Thanks for Keeping Us Safe

Senator Ross Romero
Senator Gene Davis
Senator Fred Fife

Last Saturday, March 29, Senators Romero, Fife, and Davis enrolled in Fire Ops 101, a genuine firefighter’s training experience for elected officials sponsored by the Salt Lake City Fire Department and the International Association of Firefighters. Fire Ops 101 was an example of the training that firefighters go through to prepare themselves for their strenuous and demanding profession.

Each senator donned a firefighting uniform, complete with gear, helmet, and boots and participated in hands on emergency situations. They climbed ladders carrying hoses and put out real fires in buildings, extinguished real car fires, extricated trapped victims in cars, and entered smoke-filled rooms wearing breathing equipment.

Fire Ops 101 Senator Romero
Senator Romero using cutting tools.







“It’s truly admirable to understand what firefighters have to do and the pressures they’re under and the effort they take to make sure we’re safe,” said Senator Ross Romero.

Senator Fred Fife said, “The stress from constant readiness on the job to meet the dangers of every call is a burden every firefighter must bear. That was demonstrated in the exercises. We learned that the work of firefighters requires teamwork and comradery. They displayed that for us. I learned much from Fire Ops 101, and it was a great experience for me.”

You can read reports and watch video of Fire Ops 101 at,,, and The Salt Lake Tribune.

We express our sincere appreciation to our city’s firefighters for their commitment and bravery in performing the duties of their jobs.

Issues of Utah’s Seniors

by Senator Fred Fife
District One

Senator Fred Fife IIIFor many Utahns becoming a senior is an enjoyable, rewarding time of life. For others it is not. Some seniors struggle to meet their basic needs: food, shelter, health care, and the necessities for combating isolation. There was a report recently that Utah Food Bank delivered 300 food boxes to needy seniors as part of recognizing Martin Luther King Day. Many others were not so lucky.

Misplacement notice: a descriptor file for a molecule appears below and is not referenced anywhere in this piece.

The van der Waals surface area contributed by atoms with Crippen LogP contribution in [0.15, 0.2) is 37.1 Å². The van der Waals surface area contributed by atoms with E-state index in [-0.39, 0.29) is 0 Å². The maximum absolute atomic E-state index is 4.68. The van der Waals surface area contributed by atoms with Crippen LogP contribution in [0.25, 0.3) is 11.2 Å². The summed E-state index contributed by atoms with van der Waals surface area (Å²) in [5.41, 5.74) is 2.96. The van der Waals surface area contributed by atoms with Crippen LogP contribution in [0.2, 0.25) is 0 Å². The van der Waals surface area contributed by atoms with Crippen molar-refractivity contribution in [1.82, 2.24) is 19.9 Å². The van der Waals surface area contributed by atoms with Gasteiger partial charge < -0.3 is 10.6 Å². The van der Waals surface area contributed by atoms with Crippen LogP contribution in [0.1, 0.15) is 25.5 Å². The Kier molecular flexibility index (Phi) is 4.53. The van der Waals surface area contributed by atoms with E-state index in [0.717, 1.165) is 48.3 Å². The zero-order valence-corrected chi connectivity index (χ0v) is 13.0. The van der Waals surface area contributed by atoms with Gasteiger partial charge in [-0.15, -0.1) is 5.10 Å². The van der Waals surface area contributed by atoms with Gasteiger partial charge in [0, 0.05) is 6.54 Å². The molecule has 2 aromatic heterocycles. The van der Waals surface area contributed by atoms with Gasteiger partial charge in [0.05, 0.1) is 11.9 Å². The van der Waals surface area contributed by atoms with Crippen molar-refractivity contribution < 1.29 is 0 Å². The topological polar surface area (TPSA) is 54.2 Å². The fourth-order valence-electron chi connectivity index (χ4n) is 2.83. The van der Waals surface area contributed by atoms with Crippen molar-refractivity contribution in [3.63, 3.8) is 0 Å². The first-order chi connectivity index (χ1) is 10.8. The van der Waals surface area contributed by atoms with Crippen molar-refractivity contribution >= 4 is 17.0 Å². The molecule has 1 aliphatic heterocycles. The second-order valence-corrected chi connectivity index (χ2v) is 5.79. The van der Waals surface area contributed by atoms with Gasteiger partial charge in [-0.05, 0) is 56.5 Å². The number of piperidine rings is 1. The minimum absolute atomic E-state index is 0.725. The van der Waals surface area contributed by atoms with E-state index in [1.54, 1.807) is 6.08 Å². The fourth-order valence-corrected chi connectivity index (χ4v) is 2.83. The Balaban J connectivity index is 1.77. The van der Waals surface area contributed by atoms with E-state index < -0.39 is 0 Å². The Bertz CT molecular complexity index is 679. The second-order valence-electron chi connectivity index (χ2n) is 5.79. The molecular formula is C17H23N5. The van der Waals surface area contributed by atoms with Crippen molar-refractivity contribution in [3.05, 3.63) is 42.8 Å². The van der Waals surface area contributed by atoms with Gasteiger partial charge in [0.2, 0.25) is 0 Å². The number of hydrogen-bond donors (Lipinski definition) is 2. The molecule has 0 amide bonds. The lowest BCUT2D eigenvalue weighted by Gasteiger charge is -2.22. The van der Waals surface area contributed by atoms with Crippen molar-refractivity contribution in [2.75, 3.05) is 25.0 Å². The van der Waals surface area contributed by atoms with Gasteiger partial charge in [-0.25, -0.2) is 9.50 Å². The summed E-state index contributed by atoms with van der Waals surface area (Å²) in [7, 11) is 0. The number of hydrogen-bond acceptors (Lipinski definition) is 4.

Affordable housing is a major issue for seniors forced to relocate. Rents and housing costs have escalated far beyond increases in Social Security benefits. When a mobile home park is converted for commercial or condominium development, a senior mobile homeowner is faced with $20,000 to $25,000 in moving costs, if they can find a new location for it. Many cannot afford to keep their homes.

Seniors are the fastest growing segment of our society and are in more need of health care than any other segment of society. Affordable health care is out of reach for many seniors, resulting in complications and isolation. These seniors become disabled because of old age.

Native Americans look at life and living as coming full circle. They recognize that infants are fully dependent on others, and so, too, are elders. Our society needs to ensure that our seniors are provided with the basics of food, shelter, health care, and the necessities for combating isolation.

We, this 57th Legislature have the opportunity to play a major role in this effort.